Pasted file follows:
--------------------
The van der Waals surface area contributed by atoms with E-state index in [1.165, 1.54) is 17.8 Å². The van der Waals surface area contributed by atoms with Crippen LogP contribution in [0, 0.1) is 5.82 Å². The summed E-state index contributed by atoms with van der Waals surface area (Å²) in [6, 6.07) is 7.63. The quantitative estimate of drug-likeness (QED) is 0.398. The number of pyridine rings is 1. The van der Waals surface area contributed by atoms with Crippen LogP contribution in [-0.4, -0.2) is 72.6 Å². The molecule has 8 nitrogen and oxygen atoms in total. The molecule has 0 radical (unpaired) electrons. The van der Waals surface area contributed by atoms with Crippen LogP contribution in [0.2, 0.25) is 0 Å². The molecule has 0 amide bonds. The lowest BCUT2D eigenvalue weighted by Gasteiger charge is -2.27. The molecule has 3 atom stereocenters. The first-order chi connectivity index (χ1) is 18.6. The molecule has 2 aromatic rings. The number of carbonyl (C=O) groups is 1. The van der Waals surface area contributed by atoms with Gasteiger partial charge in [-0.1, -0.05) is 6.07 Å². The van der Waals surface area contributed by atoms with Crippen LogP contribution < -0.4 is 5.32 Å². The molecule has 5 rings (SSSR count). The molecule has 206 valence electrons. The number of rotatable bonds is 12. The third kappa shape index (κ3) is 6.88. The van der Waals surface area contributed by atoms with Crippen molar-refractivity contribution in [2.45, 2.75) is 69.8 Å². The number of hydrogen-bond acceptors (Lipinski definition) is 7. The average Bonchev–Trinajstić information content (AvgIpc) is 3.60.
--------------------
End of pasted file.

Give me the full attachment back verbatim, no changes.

The van der Waals surface area contributed by atoms with E-state index in [1.165, 1.54) is 17.8 Å². The van der Waals surface area contributed by atoms with Crippen LogP contribution in [0, 0.1) is 5.82 Å². The summed E-state index contributed by atoms with van der Waals surface area (Å²) in [6, 6.07) is 7.63. The quantitative estimate of drug-likeness (QED) is 0.398. The number of pyridine rings is 1. The van der Waals surface area contributed by atoms with Crippen LogP contribution in [-0.4, -0.2) is 72.6 Å². The molecule has 8 nitrogen and oxygen atoms in total. The molecule has 0 radical (unpaired) electrons. The van der Waals surface area contributed by atoms with Crippen LogP contribution in [0.2, 0.25) is 0 Å². The molecule has 0 amide bonds. The lowest BCUT2D eigenvalue weighted by Gasteiger charge is -2.27. The molecule has 3 atom stereocenters. The first-order chi connectivity index (χ1) is 18.6. The molecule has 2 aromatic rings. The number of carbonyl (C=O) groups is 1. The van der Waals surface area contributed by atoms with Gasteiger partial charge in [-0.1, -0.05) is 6.07 Å². The van der Waals surface area contributed by atoms with Crippen LogP contribution < -0.4 is 5.32 Å². The molecule has 5 rings (SSSR count). The molecule has 206 valence electrons. The number of rotatable bonds is 12. The third kappa shape index (κ3) is 6.88. The van der Waals surface area contributed by atoms with Crippen molar-refractivity contribution in [2.45, 2.75) is 69.8 Å². The number of hydrogen-bond acceptors (Lipinski definition) is 7. The average Bonchev–Trinajstić information content (AvgIpc) is 3.60.